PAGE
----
When I discovered Montville Harness was living on a farm in New Mexico in 1910, I knew that a search of homestead records should be conducted for him given the location, the time period, and his occupation as a farmer. When I found a reference to Montville in the homestead records, I knew that I should access those records in an attempt to learn more about Montville. While the details in homestead records are often sketchy, the little I knew about Montville indicated that the records of his homestead should be accessed.
Homesteaders were asked broad questions about the family that lived with them. In many cases those questions confirm what the researcher already knows. In other cases the questions may provide new information about the homesteader and their family.
Montville Harness was no different in that he was asked about his family in his New Mexico homestead application. And in this case, it confirmed what other records had implied--that Montville was not living with his wife.
Montvill's 1917 affidavit indicated that his family consisted of "one wife who has deserted me, not having lived with me for 8 years."
|Homestead application of Montville Harness, Santa Fe Land Office, Bureau of Land Management, Serial Patent 653766.|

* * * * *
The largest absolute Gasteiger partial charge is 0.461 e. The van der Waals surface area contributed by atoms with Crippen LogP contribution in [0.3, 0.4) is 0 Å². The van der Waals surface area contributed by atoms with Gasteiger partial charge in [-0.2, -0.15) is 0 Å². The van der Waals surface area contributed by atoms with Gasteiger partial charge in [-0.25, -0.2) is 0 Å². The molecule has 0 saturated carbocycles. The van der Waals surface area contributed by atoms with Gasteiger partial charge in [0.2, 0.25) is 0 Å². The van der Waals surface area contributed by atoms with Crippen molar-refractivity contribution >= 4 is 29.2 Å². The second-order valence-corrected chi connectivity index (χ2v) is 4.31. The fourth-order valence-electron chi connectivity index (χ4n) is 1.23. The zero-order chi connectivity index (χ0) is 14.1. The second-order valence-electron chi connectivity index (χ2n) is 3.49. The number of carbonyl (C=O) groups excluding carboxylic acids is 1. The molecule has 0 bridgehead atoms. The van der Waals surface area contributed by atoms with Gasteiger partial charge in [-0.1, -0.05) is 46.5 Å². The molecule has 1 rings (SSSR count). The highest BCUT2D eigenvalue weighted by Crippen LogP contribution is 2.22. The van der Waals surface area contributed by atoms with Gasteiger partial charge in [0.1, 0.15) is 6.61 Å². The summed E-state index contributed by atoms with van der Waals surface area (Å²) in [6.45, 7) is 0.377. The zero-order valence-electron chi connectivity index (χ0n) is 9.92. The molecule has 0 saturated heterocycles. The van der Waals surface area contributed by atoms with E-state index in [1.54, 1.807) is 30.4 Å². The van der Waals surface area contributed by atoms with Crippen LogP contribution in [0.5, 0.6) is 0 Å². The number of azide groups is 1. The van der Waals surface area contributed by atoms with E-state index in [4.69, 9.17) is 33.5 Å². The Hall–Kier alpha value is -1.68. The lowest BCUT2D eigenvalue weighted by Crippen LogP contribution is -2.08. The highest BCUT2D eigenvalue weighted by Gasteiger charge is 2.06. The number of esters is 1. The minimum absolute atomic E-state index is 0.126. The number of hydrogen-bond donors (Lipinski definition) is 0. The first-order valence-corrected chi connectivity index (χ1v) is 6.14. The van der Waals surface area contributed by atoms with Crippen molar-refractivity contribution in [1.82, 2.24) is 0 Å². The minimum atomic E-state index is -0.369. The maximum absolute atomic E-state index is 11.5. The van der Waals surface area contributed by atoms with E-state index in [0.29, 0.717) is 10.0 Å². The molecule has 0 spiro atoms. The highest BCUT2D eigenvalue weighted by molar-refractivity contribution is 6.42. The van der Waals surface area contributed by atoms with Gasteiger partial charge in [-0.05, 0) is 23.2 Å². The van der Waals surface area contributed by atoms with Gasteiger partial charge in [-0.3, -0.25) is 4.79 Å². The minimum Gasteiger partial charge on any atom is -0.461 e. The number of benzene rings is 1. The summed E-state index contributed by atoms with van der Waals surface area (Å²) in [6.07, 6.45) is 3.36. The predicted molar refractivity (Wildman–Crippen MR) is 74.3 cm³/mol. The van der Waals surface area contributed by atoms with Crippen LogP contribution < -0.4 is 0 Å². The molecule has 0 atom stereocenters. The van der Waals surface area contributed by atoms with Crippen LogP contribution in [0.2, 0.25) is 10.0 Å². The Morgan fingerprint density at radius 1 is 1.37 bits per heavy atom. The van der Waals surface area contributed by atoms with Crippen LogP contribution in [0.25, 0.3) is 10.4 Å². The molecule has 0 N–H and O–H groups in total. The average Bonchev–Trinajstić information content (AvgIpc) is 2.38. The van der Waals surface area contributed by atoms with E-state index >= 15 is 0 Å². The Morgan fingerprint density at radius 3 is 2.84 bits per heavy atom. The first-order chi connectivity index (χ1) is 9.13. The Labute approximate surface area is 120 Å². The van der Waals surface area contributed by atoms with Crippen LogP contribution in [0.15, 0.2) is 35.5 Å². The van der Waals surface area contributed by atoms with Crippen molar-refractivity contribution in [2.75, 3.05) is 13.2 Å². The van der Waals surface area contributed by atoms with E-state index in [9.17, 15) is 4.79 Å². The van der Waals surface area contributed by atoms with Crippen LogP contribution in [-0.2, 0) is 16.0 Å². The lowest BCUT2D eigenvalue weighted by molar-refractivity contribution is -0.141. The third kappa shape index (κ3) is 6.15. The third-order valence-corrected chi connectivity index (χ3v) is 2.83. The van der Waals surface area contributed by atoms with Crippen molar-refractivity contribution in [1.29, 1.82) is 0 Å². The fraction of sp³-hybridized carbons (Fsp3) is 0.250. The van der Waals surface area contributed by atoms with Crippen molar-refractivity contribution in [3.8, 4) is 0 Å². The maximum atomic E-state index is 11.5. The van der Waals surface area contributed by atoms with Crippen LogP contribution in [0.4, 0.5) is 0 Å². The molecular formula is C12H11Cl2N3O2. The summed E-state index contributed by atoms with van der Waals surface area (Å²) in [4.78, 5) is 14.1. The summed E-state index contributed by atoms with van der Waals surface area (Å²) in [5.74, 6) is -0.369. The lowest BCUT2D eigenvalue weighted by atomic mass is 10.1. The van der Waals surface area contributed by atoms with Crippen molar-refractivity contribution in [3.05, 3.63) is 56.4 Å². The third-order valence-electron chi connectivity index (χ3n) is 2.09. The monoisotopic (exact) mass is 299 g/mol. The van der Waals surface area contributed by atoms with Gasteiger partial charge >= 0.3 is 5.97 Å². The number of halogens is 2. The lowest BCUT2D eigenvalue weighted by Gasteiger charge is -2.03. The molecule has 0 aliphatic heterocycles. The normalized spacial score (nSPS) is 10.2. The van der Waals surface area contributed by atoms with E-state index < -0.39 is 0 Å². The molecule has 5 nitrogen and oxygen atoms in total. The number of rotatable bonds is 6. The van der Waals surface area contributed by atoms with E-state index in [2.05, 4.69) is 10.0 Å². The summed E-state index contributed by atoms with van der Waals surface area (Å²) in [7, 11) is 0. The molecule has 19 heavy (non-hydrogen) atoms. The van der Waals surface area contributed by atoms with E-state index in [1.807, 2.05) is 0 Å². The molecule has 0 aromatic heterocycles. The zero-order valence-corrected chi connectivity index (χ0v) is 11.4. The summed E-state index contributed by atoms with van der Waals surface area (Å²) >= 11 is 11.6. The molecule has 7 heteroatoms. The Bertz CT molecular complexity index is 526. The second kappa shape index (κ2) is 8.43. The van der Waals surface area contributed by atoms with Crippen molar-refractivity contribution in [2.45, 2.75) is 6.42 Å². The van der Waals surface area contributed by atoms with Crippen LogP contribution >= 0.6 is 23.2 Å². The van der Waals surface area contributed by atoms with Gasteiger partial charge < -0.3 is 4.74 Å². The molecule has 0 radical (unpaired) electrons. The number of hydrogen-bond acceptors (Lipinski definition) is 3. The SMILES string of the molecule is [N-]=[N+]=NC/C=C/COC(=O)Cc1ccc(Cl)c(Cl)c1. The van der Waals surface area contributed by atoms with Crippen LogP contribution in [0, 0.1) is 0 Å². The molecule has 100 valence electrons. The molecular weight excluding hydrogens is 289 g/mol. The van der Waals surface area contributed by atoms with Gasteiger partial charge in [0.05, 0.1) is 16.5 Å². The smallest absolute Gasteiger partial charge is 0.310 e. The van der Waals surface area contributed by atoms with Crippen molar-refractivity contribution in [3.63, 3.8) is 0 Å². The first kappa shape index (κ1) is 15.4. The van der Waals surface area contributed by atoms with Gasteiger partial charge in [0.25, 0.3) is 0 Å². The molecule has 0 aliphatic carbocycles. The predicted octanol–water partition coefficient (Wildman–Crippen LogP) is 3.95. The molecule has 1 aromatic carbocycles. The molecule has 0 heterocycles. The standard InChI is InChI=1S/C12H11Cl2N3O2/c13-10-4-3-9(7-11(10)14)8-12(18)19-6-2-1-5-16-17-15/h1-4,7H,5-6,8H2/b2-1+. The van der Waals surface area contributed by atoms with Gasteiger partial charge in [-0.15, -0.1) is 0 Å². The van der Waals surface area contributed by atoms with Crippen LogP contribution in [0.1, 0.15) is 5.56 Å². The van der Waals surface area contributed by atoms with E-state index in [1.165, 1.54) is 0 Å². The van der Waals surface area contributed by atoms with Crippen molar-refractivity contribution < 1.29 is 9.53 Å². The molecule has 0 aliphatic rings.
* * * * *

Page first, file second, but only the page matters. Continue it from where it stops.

Per the date of the affidavit, it would mean that the couple split sometime in probably 1911. His wife is not named.
I'm not really certain whether or not the statement can be used to conclude that Montvill did or did not have children. Given that his wife lived apart from him and that he was on the New Mexico frontier, it seems logical that, if he had children with the wife who deserted him, that they would have lived with her. What the document does state is that Montville had a wife and that she left him probably in 1911.
Something one typically does not find in a homestead application.
All of which makes the point that "exhaustive searches" sometimes require searching everything, period.
And going forward, the homestead application provided the location of Montville's property. A search of land records to see how ownership left his possession should provide additional insight into his time into New Mexico.